Revenue Optimization 1: Authorization rates, fraud and some things you should know about risk management
This article was last updated on March 5, 2020
Using data to create a business strategy is nothing new, but it’s often hard to break down the amount of information that’s available and useful to your business, like understanding your customers better.
Picture this modern purchase journey:
A customer enters your store, restaurant or hotel. They've bought via your website and in other locations before. Today, they've paid with a credit card, gave an email address to receive their e-receipt and scanned their loyalty card.
But what happens when a customer forgets to bring their loyalty card and you can’t recognize them at the checkout? By linking earlier transactions made online or in-store, we're still able to help you recognize your customers using the card alias or shopper ID from our ShopperDNA tool.
Now let’s look at how to learn more about customer behavior using payments data.
It’s hard to know what your customers truly want. Field research and focus groups can help you understand customer segments and how best to position your business or its products. But the problem with these approaches is that they only show a snapshot in time. They’re also costly, take a lot of resources, and the information quickly becomes out of date.
Payments data provides a picture of customers and their purchases in real-time. So you can investigate your customer segments, understand their behavior, and test what works best for them.
A great way to put this real-time data to work is by using the recency, frequency, monetary value (RFM) methodology as a framework. With this, it’s possible to split the customer base to find a frequent visitor segment. Within this segment you can start to analyze the average transaction amount online or on-site, or start to catalogue what behaviors lead to loyalty. Because you’ve now identified your valuable customers you can start to tailor your strategy.
There are many ways to measure store performance. Most often it’s based on store size or sales data. With payments data, you can be honest about performance by using richer data.
For example, if you were to analyze a single store’s performance, you could see how many new or returning customers it’s attracting and what level of returns or refunds to expect.
You can also match stores based on a range of performance drivers. Stores with similar performance profiles can be used to A/B test interior layouts, offers, or in-store innovations like self-service kiosks. Stores with different profiles can share learnings such as how to increase spend in fewer visits or differentiate experiences for high traffic sites.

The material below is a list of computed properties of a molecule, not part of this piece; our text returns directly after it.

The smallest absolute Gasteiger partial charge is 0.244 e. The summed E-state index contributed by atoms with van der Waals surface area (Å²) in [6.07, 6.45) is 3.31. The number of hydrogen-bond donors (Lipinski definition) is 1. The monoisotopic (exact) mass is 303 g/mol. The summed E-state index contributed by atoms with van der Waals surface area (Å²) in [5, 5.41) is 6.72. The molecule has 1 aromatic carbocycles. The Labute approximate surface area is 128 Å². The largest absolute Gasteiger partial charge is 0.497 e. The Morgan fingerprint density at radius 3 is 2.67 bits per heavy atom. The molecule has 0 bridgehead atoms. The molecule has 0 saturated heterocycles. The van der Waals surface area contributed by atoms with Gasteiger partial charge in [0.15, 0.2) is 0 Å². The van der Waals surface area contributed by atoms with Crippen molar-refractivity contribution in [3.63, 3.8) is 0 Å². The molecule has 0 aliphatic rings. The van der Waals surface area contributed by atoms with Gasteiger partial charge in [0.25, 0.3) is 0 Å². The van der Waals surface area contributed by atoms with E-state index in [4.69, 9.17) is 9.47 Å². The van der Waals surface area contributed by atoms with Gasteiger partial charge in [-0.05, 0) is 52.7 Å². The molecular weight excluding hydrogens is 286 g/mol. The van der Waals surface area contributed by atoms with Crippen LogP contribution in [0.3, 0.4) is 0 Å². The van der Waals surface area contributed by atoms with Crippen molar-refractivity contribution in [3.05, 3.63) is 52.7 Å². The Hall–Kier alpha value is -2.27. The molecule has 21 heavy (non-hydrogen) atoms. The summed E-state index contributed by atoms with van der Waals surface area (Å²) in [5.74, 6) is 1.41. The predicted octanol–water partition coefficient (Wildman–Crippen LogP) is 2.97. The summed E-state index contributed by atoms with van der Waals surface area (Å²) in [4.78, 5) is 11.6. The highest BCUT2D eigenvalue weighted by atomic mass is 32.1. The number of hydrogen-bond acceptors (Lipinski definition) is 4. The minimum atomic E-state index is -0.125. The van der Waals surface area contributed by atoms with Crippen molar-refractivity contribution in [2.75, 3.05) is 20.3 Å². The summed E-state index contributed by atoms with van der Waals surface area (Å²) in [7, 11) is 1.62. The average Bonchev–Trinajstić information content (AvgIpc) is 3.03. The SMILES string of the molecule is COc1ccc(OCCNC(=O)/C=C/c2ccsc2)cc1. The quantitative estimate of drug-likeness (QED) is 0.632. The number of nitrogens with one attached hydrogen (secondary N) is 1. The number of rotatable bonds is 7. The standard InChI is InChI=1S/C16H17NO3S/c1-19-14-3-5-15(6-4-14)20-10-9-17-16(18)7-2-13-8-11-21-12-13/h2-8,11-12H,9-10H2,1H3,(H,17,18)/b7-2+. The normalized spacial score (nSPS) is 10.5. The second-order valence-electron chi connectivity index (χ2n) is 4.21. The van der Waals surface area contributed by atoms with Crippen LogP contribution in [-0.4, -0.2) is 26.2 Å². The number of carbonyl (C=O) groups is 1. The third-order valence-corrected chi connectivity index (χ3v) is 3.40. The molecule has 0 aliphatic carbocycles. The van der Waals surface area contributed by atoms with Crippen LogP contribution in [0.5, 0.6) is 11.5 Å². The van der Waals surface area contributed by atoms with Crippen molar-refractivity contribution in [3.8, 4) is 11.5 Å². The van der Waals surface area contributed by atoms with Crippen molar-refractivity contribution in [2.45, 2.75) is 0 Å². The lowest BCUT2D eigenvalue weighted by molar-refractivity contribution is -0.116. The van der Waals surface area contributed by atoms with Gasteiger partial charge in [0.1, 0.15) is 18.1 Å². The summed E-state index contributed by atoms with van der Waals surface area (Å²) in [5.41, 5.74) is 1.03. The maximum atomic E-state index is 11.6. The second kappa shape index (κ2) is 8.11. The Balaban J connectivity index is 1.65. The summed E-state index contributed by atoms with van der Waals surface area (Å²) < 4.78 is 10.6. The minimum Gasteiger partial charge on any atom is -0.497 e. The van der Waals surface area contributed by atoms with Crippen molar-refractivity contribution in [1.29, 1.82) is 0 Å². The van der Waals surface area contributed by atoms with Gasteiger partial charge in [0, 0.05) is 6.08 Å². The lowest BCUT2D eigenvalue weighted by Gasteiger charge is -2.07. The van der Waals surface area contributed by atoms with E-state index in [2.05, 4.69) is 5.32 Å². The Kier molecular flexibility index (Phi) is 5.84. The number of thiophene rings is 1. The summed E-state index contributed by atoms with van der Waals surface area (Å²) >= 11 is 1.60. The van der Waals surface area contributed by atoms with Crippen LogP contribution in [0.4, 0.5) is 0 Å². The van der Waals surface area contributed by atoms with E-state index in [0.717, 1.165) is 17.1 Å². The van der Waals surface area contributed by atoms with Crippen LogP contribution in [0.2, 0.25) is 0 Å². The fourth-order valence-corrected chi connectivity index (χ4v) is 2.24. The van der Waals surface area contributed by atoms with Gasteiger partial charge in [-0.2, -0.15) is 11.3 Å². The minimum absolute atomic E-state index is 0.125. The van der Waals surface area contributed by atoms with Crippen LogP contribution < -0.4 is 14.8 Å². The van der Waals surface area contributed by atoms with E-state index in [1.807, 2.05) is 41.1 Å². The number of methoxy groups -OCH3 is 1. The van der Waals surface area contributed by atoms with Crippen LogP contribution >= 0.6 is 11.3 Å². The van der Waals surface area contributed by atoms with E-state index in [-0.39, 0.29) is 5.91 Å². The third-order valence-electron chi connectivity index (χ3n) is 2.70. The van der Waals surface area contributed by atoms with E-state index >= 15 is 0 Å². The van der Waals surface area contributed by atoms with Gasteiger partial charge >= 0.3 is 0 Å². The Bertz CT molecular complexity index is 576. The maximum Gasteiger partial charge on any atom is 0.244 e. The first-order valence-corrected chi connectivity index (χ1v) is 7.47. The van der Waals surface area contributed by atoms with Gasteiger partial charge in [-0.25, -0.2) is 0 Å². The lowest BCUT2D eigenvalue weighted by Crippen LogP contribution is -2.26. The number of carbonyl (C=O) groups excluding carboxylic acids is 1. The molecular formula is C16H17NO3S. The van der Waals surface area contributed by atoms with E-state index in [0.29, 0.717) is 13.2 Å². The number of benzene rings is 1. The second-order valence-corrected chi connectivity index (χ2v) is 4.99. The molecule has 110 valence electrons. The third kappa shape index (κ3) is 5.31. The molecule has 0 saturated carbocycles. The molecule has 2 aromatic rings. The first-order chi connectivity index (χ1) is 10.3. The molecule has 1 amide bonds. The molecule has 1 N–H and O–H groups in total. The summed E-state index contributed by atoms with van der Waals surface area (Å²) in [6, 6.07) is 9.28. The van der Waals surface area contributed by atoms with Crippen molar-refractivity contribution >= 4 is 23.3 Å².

Finding the perfect distance between stores and where to expand your presence is also easy when you use payments data. Delivery addresses from your ecommerce site can help to show where your customer base is. Once you know where you should (and shouldn’t) be opening stores or distribution centres, you can test with pop-ups to make sure you have the right inventory and payment method mix.
Any marketer will tell you that retaining customers is about surfacing relevant messages in the right place at the right time. This is where unified payments data becomes useful. You can find customers that haven’t shopped with you for a while and apply the right loyalty bonuses, personalized offers, or even survey them. By understanding your returning customers’ sales channel preference, average transaction value and frequency, you know when, what channel, and what price point to use so they’re back shopping with you.
Integrating with the Adyen platform opens up a network of possibilities. For developers there are two ways to consume the data we’ve covered:
1. The first option is to consume the required data points back in the additionalData container on the API response. For point of sale (POS) solutions, this implies that the data will flow via the POS system, and could require an update on the POS-side.
2. The second option to consume the required data is via notifications. This requires the business to set up a dedicated server and endpoint to which notifications can be sent.
The insights we’ve covered in this article can be extracted from our data, and the more sales channels connected with us, the more complete the view of the shopper will be.
Important: Under applicable data protection laws, consent from your shoppers might be required for the above-mentioned use of personal data of your shoppers. We recommend consulting your legal or privacy department to help you out with these GDPR matters. If you have any questions about how data can be consumed and what technical solution would work best in your situation, please reach out to our support team. For the docs and to set up notifications, see payments api documentation and set up notifications.
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